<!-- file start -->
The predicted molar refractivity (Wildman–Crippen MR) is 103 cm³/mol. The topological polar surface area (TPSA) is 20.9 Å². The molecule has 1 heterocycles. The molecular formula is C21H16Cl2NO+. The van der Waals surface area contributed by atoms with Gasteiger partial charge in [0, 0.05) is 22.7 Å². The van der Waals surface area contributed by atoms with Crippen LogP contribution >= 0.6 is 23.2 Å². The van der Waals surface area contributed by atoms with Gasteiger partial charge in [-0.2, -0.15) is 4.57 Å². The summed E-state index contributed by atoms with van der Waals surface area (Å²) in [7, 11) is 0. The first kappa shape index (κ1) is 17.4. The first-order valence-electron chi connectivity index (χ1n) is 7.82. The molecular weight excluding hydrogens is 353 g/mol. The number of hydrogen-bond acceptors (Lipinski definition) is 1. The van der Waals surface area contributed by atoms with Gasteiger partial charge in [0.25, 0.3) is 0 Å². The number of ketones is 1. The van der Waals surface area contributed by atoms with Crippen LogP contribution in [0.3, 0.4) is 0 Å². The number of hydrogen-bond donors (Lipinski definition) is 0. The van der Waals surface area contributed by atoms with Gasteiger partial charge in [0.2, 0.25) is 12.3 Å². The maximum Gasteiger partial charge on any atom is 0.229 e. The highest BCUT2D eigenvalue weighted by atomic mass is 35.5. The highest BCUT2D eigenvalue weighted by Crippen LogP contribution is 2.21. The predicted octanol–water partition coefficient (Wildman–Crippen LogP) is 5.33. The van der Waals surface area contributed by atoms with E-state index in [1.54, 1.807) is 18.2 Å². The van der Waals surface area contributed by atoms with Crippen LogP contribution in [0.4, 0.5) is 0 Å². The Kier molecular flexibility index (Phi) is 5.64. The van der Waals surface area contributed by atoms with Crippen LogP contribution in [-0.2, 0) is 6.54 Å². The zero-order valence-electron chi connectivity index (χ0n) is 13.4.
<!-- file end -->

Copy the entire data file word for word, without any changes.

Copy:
The predicted molar refractivity (Wildman–Crippen MR) is 103 cm³/mol. The topological polar surface area (TPSA) is 20.9 Å². The molecule has 1 heterocycles. The molecular formula is C21H16Cl2NO+. The van der Waals surface area contributed by atoms with Gasteiger partial charge in [0, 0.05) is 22.7 Å². The van der Waals surface area contributed by atoms with Crippen LogP contribution >= 0.6 is 23.2 Å². The van der Waals surface area contributed by atoms with Gasteiger partial charge in [-0.2, -0.15) is 4.57 Å². The summed E-state index contributed by atoms with van der Waals surface area (Å²) in [7, 11) is 0. The first kappa shape index (κ1) is 17.4. The first-order valence-electron chi connectivity index (χ1n) is 7.82. The molecular weight excluding hydrogens is 353 g/mol. The number of hydrogen-bond acceptors (Lipinski definition) is 1. The van der Waals surface area contributed by atoms with Gasteiger partial charge in [0.25, 0.3) is 0 Å². The number of ketones is 1. The van der Waals surface area contributed by atoms with Crippen LogP contribution in [0.3, 0.4) is 0 Å². The number of hydrogen-bond donors (Lipinski definition) is 0. The van der Waals surface area contributed by atoms with Gasteiger partial charge in [0.2, 0.25) is 12.3 Å². The maximum Gasteiger partial charge on any atom is 0.229 e. The highest BCUT2D eigenvalue weighted by atomic mass is 35.5. The highest BCUT2D eigenvalue weighted by Crippen LogP contribution is 2.21. The predicted octanol–water partition coefficient (Wildman–Crippen LogP) is 5.33. The van der Waals surface area contributed by atoms with E-state index in [1.54, 1.807) is 18.2 Å². The van der Waals surface area contributed by atoms with Crippen LogP contribution in [0.4, 0.5) is 0 Å². The Kier molecular flexibility index (Phi) is 5.64. The van der Waals surface area contributed by atoms with Crippen LogP contribution in [-0.2, 0) is 6.54 Å². The zero-order valence-electron chi connectivity index (χ0n) is 13.4.